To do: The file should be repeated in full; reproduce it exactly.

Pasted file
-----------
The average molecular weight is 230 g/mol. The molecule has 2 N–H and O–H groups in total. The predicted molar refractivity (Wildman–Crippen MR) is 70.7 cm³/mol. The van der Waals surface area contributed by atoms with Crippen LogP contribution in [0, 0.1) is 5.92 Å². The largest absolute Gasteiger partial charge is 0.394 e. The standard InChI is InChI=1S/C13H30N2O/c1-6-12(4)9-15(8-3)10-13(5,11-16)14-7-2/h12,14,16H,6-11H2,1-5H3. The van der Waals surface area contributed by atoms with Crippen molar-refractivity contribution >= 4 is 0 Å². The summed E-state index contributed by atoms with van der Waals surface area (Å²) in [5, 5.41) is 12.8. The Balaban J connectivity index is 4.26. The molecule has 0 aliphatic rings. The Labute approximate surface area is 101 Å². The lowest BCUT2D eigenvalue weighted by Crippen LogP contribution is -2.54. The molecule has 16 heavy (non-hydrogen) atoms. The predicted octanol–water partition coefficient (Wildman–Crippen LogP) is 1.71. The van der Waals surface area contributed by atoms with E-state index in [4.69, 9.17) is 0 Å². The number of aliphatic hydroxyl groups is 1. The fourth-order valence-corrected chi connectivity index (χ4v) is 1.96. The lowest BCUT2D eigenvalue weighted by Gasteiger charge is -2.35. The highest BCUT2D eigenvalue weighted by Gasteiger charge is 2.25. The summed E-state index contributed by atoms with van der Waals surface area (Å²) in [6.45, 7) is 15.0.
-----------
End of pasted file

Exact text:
The average molecular weight is 230 g/mol. The molecule has 2 N–H and O–H groups in total. The predicted molar refractivity (Wildman–Crippen MR) is 70.7 cm³/mol. The van der Waals surface area contributed by atoms with Crippen LogP contribution in [0, 0.1) is 5.92 Å². The largest absolute Gasteiger partial charge is 0.394 e. The standard InChI is InChI=1S/C13H30N2O/c1-6-12(4)9-15(8-3)10-13(5,11-16)14-7-2/h12,14,16H,6-11H2,1-5H3. The van der Waals surface area contributed by atoms with Crippen molar-refractivity contribution >= 4 is 0 Å². The summed E-state index contributed by atoms with van der Waals surface area (Å²) in [5, 5.41) is 12.8. The Balaban J connectivity index is 4.26. The molecule has 0 aliphatic rings. The Labute approximate surface area is 101 Å². The lowest BCUT2D eigenvalue weighted by Crippen LogP contribution is -2.54. The molecule has 16 heavy (non-hydrogen) atoms. The predicted octanol–water partition coefficient (Wildman–Crippen LogP) is 1.71. The van der Waals surface area contributed by atoms with E-state index in [4.69, 9.17) is 0 Å². The number of aliphatic hydroxyl groups is 1. The fourth-order valence-corrected chi connectivity index (χ4v) is 1.96. The lowest BCUT2D eigenvalue weighted by Gasteiger charge is -2.35. The highest BCUT2D eigenvalue weighted by Gasteiger charge is 2.25. The summed E-state index contributed by atoms with van der Waals surface area (Å²) in [6.45, 7) is 15.0.